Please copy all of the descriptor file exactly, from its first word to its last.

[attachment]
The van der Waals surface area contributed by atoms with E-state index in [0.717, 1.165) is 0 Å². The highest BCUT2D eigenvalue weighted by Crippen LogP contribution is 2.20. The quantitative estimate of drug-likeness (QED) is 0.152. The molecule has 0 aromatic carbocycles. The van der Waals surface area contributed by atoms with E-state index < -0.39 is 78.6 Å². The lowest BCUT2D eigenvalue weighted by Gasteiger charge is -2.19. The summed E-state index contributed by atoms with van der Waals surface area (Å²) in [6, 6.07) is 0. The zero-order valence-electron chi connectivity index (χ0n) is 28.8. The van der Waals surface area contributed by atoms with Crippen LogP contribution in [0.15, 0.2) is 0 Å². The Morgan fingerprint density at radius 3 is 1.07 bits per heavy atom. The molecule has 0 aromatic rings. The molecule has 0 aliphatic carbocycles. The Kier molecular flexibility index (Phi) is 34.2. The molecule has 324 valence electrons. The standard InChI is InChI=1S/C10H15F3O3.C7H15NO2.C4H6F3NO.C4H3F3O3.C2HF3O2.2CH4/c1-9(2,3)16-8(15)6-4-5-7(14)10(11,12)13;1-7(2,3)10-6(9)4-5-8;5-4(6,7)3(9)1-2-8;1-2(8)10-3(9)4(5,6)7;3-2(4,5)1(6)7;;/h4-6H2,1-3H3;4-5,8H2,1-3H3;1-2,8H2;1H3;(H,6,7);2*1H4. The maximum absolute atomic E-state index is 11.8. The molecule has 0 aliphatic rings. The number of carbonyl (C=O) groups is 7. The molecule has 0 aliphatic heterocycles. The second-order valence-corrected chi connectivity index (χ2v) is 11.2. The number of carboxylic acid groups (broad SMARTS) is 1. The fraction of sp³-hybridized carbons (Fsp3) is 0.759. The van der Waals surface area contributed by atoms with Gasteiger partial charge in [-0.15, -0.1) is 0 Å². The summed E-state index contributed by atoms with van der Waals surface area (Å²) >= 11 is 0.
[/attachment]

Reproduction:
The van der Waals surface area contributed by atoms with E-state index in [0.717, 1.165) is 0 Å². The highest BCUT2D eigenvalue weighted by Crippen LogP contribution is 2.20. The quantitative estimate of drug-likeness (QED) is 0.152. The molecule has 0 aromatic carbocycles. The van der Waals surface area contributed by atoms with E-state index < -0.39 is 78.6 Å². The lowest BCUT2D eigenvalue weighted by Gasteiger charge is -2.19. The summed E-state index contributed by atoms with van der Waals surface area (Å²) in [6, 6.07) is 0. The zero-order valence-electron chi connectivity index (χ0n) is 28.8. The van der Waals surface area contributed by atoms with Crippen LogP contribution in [0.15, 0.2) is 0 Å². The Morgan fingerprint density at radius 3 is 1.07 bits per heavy atom. The molecule has 0 aromatic rings. The molecule has 0 aliphatic carbocycles. The Kier molecular flexibility index (Phi) is 34.2. The molecule has 324 valence electrons. The standard InChI is InChI=1S/C10H15F3O3.C7H15NO2.C4H6F3NO.C4H3F3O3.C2HF3O2.2CH4/c1-9(2,3)16-8(15)6-4-5-7(14)10(11,12)13;1-7(2,3)10-6(9)4-5-8;5-4(6,7)3(9)1-2-8;1-2(8)10-3(9)4(5,6)7;3-2(4,5)1(6)7;;/h4-6H2,1-3H3;4-5,8H2,1-3H3;1-2,8H2;1H3;(H,6,7);2*1H4. The maximum absolute atomic E-state index is 11.8. The molecule has 0 aliphatic rings. The number of carbonyl (C=O) groups is 7. The molecule has 0 aliphatic heterocycles. The second-order valence-corrected chi connectivity index (χ2v) is 11.2. The number of carboxylic acid groups (broad SMARTS) is 1. The fraction of sp³-hybridized carbons (Fsp3) is 0.759. The van der Waals surface area contributed by atoms with Gasteiger partial charge in [-0.15, -0.1) is 0 Å². The summed E-state index contributed by atoms with van der Waals surface area (Å²) >= 11 is 0.